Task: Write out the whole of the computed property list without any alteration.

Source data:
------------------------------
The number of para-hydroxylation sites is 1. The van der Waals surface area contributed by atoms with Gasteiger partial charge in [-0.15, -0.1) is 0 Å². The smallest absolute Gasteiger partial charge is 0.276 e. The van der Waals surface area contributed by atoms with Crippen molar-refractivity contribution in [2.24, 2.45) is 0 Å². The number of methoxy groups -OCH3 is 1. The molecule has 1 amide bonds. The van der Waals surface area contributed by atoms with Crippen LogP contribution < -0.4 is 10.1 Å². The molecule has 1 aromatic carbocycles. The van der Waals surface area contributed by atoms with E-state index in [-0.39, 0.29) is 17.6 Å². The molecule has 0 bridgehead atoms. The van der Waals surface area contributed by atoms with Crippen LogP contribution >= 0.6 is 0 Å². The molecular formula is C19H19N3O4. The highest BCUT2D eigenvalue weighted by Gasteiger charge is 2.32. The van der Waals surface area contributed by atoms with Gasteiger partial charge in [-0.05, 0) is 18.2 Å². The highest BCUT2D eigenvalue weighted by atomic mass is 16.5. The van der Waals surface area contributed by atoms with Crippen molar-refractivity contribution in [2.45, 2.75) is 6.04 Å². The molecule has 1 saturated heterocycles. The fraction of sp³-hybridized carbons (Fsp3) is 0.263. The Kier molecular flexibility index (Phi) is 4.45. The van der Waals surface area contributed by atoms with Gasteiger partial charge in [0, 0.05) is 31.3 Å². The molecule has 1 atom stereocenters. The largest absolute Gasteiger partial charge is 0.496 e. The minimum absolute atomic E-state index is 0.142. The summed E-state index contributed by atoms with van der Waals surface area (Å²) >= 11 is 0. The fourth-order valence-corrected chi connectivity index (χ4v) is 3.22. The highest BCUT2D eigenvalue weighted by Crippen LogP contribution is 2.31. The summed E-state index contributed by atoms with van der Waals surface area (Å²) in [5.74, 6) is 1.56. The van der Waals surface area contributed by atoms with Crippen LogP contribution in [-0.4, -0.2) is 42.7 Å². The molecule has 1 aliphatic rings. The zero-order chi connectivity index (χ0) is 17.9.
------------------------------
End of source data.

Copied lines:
The number of para-hydroxylation sites is 1. The van der Waals surface area contributed by atoms with Gasteiger partial charge in [-0.15, -0.1) is 0 Å². The smallest absolute Gasteiger partial charge is 0.276 e. The van der Waals surface area contributed by atoms with Crippen molar-refractivity contribution in [2.24, 2.45) is 0 Å². The number of methoxy groups -OCH3 is 1. The molecule has 1 amide bonds. The van der Waals surface area contributed by atoms with Crippen LogP contribution < -0.4 is 10.1 Å². The molecule has 1 aromatic carbocycles. The van der Waals surface area contributed by atoms with E-state index in [-0.39, 0.29) is 17.6 Å². The molecule has 0 bridgehead atoms. The van der Waals surface area contributed by atoms with Crippen LogP contribution >= 0.6 is 0 Å². The molecular formula is C19H19N3O4. The highest BCUT2D eigenvalue weighted by Gasteiger charge is 2.32. The van der Waals surface area contributed by atoms with Gasteiger partial charge in [-0.05, 0) is 18.2 Å². The highest BCUT2D eigenvalue weighted by atomic mass is 16.5. The van der Waals surface area contributed by atoms with Crippen molar-refractivity contribution in [2.45, 2.75) is 6.04 Å². The molecule has 1 saturated heterocycles. The fraction of sp³-hybridized carbons (Fsp3) is 0.263. The Kier molecular flexibility index (Phi) is 4.45. The van der Waals surface area contributed by atoms with Gasteiger partial charge in [0, 0.05) is 31.3 Å². The molecule has 1 atom stereocenters. The largest absolute Gasteiger partial charge is 0.496 e. The minimum absolute atomic E-state index is 0.142. The summed E-state index contributed by atoms with van der Waals surface area (Å²) >= 11 is 0. The fourth-order valence-corrected chi connectivity index (χ4v) is 3.22. The highest BCUT2D eigenvalue weighted by Crippen LogP contribution is 2.31. The summed E-state index contributed by atoms with van der Waals surface area (Å²) in [5.74, 6) is 1.56. The van der Waals surface area contributed by atoms with Crippen LogP contribution in [-0.4, -0.2) is 42.7 Å². The molecule has 1 aliphatic rings. The zero-order chi connectivity index (χ0) is 17.9.